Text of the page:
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Explore, and account for, Bronties presentation of characters in conflict with society in the novel Jane Eyre.

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Introduction

Explore, and account for, Bronties presentation of characters in conflict with society in the novel Jane Eyre. In this essay I will explore and account how Bronte presents her characters in conflict with society in Jane Eyre. To do this I will show a number of times in her life when she gets into conflict with society and she doesn't fit in. These times are the red room incident, the party and Thornfield Hall and the marriage with Rochester. I will be looking at how Bronte uses techniques to make it clear to the reader how her characters are in conflict. I will also look at how Mr Rochester and Bertha Mason conflict with society. During the first few chapters we begin to understand that Jane does not fit into the family she is living with and isn't an ordinary girl. We can see that she does not fit in with the family because she is excluded from the group and is bullied by John. The conflict with society in this case is because she is in a class that she doesn't belong, other people are in conflict with her because she is different. The family all know that Jane's parents where dead and that she depends on them for everything.. Women during that time where considered inferior to men and were not given many of the rights they have today. ...read more.

Middle

Jane is in a lot of conflict with the school of Lowood because she is a very passionate girl who is once again being oppressed. We discover that the school Jane is going is just as bad as what she already faces at homes, no doubt to Ms Reed's intervention. As soon as Jane arrives at the school (Lowood) the use of pathetic fallacy immediately shows how Jane's stay is going to end up. 'Rain, wind and darkness filled the air' this shows that Jane feels alone, scared and quite possibly angry at being sent here by herself. As she enters the building she describes everything as 'large' 'immense' and 'huge' this gives the impression that she is still a very small girl and that everything seems all to much for her. Later on when Jane has grown up she has got a job as a governess in Thornfield Hall. The reader now begins to think that Jane is going to finally get a new start and simply fit into her job and stay quiet. As soon as Jane meets her boss Mr Rochester we soon realise that her hopes of fitting in are not going to happen. When she meets him, he is not how she expected him to be 'Stern features and a heavy brow'. He doesn't seem a very attractive man and it is because of this reason Jane is not afraid to help him. ...read more.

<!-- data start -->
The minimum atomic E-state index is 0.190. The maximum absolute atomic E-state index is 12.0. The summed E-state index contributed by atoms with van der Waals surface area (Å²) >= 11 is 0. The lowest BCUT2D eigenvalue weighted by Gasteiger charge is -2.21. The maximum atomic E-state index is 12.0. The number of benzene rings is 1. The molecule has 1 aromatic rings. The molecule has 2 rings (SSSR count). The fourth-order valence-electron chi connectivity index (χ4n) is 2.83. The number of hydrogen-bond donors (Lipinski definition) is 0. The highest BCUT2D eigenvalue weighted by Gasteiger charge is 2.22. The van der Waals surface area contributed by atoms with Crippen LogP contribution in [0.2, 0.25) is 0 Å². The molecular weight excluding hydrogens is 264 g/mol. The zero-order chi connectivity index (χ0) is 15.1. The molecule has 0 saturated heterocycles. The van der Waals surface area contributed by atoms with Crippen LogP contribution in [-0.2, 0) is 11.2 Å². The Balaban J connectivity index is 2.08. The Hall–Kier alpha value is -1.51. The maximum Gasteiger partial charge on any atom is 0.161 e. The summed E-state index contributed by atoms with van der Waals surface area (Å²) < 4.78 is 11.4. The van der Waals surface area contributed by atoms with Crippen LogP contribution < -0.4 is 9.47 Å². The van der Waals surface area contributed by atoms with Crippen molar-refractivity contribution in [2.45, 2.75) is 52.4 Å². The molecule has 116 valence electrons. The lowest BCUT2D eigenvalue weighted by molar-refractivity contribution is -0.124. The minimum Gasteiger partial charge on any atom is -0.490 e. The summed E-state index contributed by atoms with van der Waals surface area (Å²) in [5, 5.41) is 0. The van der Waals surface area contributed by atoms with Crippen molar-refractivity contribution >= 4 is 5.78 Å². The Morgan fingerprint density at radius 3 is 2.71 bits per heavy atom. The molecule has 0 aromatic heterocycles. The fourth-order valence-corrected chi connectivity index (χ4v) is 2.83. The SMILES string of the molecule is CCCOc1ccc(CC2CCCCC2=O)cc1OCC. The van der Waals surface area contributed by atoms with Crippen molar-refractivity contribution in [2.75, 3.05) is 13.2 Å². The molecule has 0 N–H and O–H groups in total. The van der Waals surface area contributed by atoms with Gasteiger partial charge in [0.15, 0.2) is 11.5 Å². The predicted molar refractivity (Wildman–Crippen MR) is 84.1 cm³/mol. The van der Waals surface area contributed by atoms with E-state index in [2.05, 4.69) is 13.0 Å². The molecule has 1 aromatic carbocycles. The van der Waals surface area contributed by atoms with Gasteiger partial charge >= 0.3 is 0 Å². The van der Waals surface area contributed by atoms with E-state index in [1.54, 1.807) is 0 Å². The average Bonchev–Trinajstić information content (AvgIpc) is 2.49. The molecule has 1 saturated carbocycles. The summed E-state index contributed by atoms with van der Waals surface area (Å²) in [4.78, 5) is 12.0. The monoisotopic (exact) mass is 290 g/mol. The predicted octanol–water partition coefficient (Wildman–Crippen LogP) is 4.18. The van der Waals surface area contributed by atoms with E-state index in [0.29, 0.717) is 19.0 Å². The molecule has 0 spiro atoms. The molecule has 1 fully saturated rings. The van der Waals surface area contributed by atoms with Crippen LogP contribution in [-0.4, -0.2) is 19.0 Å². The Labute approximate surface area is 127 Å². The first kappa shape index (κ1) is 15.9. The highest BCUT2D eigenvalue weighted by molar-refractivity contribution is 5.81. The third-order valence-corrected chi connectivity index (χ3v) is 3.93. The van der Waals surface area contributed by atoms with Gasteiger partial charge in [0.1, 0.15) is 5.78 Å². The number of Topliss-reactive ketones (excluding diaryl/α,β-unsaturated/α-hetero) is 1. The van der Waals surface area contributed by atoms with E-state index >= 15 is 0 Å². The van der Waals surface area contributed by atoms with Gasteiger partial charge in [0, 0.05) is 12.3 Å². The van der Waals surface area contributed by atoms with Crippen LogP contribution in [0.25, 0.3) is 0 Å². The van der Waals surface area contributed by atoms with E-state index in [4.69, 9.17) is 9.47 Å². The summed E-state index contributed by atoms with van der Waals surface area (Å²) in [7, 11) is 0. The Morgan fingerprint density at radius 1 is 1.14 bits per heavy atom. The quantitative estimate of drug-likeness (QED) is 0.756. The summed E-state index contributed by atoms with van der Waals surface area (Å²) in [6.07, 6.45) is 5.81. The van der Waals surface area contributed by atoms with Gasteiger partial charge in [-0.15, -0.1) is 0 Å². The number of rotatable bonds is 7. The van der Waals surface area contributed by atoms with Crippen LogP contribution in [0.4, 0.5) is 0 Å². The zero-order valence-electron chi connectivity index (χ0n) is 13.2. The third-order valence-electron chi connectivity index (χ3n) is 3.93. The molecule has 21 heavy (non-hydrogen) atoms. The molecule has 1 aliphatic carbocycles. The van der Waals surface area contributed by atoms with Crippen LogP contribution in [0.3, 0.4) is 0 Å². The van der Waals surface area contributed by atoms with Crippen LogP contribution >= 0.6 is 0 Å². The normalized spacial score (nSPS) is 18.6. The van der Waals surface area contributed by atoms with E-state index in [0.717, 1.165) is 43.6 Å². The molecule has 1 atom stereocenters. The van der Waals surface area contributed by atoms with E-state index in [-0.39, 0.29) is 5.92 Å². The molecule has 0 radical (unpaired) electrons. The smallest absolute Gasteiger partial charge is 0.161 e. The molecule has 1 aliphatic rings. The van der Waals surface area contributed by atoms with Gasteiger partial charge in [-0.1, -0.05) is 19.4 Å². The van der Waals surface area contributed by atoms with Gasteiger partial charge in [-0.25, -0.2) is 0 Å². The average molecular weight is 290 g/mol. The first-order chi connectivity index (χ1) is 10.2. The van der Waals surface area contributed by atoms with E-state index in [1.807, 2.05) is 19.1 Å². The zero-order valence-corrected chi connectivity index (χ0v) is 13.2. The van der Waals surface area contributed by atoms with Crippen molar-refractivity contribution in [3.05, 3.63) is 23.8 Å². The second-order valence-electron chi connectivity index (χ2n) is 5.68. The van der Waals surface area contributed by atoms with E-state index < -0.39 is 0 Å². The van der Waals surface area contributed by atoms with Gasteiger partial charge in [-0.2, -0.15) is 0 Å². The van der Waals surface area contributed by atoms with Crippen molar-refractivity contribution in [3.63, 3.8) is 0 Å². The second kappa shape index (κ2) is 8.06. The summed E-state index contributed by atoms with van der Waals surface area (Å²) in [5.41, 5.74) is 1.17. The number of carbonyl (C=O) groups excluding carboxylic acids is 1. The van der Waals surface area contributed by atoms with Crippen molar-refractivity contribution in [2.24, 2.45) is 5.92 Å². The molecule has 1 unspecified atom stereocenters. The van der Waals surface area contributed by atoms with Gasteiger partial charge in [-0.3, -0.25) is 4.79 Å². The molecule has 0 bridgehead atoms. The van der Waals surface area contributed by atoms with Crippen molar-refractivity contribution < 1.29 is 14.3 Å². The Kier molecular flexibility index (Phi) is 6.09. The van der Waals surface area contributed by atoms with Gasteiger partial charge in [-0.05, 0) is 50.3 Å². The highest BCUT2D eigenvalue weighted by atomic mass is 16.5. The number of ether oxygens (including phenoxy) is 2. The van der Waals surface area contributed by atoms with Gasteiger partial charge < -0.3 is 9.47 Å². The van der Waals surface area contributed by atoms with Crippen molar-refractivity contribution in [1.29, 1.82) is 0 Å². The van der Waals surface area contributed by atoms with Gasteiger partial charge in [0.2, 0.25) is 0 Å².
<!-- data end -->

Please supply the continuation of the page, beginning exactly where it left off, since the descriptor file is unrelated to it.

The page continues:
Conclusion

We can see the dubious attitudes given to those considered to be 'other' as well. Some of these are 'whether beast or human being' 'The clothed hyena rose up' and 'The maniac bellowed'. These all suggest that Jane believes Bertha to be some type of beast that is neither animal nor human. She is obviously afraid of Bertha and doesn't understand her. In conclusion to my essay I have discovered that Bronte uses several techniques to show how her characters are in conflict. She does this because she wants to explain to the reader how at the time people were judged by their class and sex. Bronte clearly disagrees with this and therefore uses sympathy to make the reader agree with her. She writes the novel from Jane's point of view and Jane isn't sympathetic towards people in conflict with society (even though she suffers from it) and this makes the reader sympathetic towards those characters in conflict. Bronte's comment on characters in conflict with society is that, it is a cruel thing and that it should not happen in the world. She probably wanted to get this message across because although her family was considered middle class because her father was a vicar, he did not have the money to belong in that class. Bronte was probably also writing this because as a woman having a novel being published, taken serious or getting good reviews was unheard of. For these reasons she wrote all her books under a mans name. Thomas Griffiths English Coursework 29-06-03 ...read more.

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